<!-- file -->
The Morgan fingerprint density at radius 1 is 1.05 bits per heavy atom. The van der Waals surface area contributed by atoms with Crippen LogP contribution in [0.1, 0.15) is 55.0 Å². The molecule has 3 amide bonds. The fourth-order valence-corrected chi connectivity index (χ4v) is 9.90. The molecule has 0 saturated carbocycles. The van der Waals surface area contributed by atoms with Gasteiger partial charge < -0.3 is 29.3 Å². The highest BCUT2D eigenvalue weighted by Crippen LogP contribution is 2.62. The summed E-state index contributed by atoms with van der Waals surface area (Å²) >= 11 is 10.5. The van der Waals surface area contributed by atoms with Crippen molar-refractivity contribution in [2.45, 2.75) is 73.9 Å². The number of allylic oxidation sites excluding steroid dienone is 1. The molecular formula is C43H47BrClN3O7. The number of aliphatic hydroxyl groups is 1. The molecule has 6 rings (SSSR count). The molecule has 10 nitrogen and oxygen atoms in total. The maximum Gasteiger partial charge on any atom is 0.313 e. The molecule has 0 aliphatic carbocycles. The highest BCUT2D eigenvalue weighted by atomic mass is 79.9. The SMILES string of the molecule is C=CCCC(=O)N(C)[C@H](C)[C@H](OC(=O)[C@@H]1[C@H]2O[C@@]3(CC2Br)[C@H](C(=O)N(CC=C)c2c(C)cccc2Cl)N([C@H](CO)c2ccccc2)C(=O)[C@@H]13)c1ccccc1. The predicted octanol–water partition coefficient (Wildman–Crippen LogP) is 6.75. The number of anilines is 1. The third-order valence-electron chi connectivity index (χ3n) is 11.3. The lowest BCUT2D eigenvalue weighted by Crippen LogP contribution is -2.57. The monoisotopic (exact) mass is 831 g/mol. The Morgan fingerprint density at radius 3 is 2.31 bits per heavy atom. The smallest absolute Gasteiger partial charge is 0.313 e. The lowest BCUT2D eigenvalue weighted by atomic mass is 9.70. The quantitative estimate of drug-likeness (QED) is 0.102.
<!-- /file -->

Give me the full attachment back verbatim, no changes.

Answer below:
The Morgan fingerprint density at radius 1 is 1.05 bits per heavy atom. The van der Waals surface area contributed by atoms with Crippen LogP contribution in [0.1, 0.15) is 55.0 Å². The molecule has 3 amide bonds. The fourth-order valence-corrected chi connectivity index (χ4v) is 9.90. The molecule has 0 saturated carbocycles. The van der Waals surface area contributed by atoms with Gasteiger partial charge < -0.3 is 29.3 Å². The highest BCUT2D eigenvalue weighted by Crippen LogP contribution is 2.62. The summed E-state index contributed by atoms with van der Waals surface area (Å²) >= 11 is 10.5. The van der Waals surface area contributed by atoms with Crippen molar-refractivity contribution in [2.45, 2.75) is 73.9 Å². The number of allylic oxidation sites excluding steroid dienone is 1. The molecular formula is C43H47BrClN3O7. The number of aliphatic hydroxyl groups is 1. The molecule has 6 rings (SSSR count). The molecule has 10 nitrogen and oxygen atoms in total. The maximum Gasteiger partial charge on any atom is 0.313 e. The molecule has 0 aliphatic carbocycles. The highest BCUT2D eigenvalue weighted by atomic mass is 79.9. The SMILES string of the molecule is C=CCCC(=O)N(C)[C@H](C)[C@H](OC(=O)[C@@H]1[C@H]2O[C@@]3(CC2Br)[C@H](C(=O)N(CC=C)c2c(C)cccc2Cl)N([C@H](CO)c2ccccc2)C(=O)[C@@H]13)c1ccccc1. The predicted octanol–water partition coefficient (Wildman–Crippen LogP) is 6.75. The number of anilines is 1. The third-order valence-electron chi connectivity index (χ3n) is 11.3. The lowest BCUT2D eigenvalue weighted by Crippen LogP contribution is -2.57. The monoisotopic (exact) mass is 831 g/mol. The Morgan fingerprint density at radius 3 is 2.31 bits per heavy atom. The smallest absolute Gasteiger partial charge is 0.313 e. The lowest BCUT2D eigenvalue weighted by atomic mass is 9.70. The quantitative estimate of drug-likeness (QED) is 0.102.